Readers back call from Women's Institute for dementia patients' visiting hours to be more open
The majority of readers have backed calls for hospital visiting hours to become more open for dementia patients.
A report by the National Federation of Women's Institutes (NFWI) called on hospitals to make it easier for dementia patients to stay with their loved ones outside of visiting hours. A number of hospitals have already extended existing visiting hours and introduced additional measures to improve support for carers - but this does not go far enough, the report said.
We asked you to share your views on the issue, and vote in an online poll on our website. As shown in the result above, 93% of you agree that visiting hours should become more open.
The WI report also urged health officials to roll out a "carer passport" scheme across every hospital, to offer flexible or open visiting hours, enabling carers to assist at mealtimes.
Here's how you reacted to the issue on social media:
John G Hellens: "Yes they need people around them that they know."
Karen Johnson: "We were allowed to visit between 9am and 9pm which was great."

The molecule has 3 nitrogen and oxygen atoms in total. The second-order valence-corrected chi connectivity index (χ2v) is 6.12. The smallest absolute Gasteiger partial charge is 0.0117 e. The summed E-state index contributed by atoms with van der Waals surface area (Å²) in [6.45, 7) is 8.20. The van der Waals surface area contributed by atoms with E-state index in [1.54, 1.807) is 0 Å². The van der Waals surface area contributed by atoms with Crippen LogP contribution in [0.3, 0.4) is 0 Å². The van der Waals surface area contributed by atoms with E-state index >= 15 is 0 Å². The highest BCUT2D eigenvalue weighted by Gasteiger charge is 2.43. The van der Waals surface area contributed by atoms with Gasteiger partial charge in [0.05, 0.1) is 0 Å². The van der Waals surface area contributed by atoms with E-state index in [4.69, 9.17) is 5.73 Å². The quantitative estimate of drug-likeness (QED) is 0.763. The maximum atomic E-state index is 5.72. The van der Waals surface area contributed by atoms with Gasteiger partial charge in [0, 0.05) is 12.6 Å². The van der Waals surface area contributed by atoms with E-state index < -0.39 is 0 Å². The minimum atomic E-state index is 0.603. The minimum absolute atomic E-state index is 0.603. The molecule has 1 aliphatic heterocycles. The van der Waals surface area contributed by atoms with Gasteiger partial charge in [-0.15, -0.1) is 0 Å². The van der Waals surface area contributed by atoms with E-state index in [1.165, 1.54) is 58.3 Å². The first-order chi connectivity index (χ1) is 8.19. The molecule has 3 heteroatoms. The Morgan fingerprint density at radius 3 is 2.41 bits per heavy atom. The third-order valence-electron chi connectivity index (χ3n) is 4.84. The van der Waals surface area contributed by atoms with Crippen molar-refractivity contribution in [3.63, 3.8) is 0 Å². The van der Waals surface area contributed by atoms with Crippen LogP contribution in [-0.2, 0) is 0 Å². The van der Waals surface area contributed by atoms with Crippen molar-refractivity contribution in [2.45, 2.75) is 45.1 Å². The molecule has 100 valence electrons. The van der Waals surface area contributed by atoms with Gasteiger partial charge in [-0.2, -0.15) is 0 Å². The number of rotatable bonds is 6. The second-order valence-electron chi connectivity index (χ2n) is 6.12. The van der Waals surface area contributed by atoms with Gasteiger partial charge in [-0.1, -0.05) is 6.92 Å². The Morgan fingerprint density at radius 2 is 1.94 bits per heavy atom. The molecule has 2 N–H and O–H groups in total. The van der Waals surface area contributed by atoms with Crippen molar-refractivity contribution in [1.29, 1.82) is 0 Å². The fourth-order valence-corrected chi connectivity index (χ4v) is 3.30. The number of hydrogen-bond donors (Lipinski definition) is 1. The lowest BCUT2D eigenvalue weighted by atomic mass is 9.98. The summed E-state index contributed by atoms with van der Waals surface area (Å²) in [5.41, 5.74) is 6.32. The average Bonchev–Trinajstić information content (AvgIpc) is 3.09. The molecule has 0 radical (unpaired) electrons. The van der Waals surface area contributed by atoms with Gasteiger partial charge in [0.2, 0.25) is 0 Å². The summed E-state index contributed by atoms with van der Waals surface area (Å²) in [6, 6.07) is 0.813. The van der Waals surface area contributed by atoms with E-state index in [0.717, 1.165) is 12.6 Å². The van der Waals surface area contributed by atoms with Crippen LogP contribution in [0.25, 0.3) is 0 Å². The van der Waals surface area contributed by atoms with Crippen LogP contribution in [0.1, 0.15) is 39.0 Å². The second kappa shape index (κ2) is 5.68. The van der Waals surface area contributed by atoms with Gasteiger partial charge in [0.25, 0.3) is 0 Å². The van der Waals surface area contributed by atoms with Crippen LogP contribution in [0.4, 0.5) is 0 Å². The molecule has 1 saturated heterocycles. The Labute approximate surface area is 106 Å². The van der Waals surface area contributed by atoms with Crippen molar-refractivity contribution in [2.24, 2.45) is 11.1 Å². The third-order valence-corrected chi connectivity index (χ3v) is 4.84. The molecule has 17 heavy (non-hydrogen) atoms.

Violet Miller: "Yes, sometimes they need your help."
Yvonne Collins: "And also for similar people in nursing homes ... I would like to see what food is being served up for the vast fees paid but we’re barred from meal times."
Andrea Hinton: "Under John's Campaign all carers of patients with dementia can visit any time and at Sunderland Royal Hospital we signed up to this in 2015."
John Turpin: "This should be available the same as for any other in patient."
Philip Carter New: "You should always be allowed even with people who suffer with depression and anxiety as it makes people a lot worse and suffer."
Charlotte Macgregor: "Yes without a doubt."
Lynsey Mitchell: "They can at Monkwearmouth Hospital where I work . Apart from protected meal times."
Ann Randall: "You need to be allowed to visit any very ill love one any time you want or they won’t be feed washed or helped to the toilet."
Sue Donnelly: "Yes you can help with their care and get a better understanding of the way they are and cared for."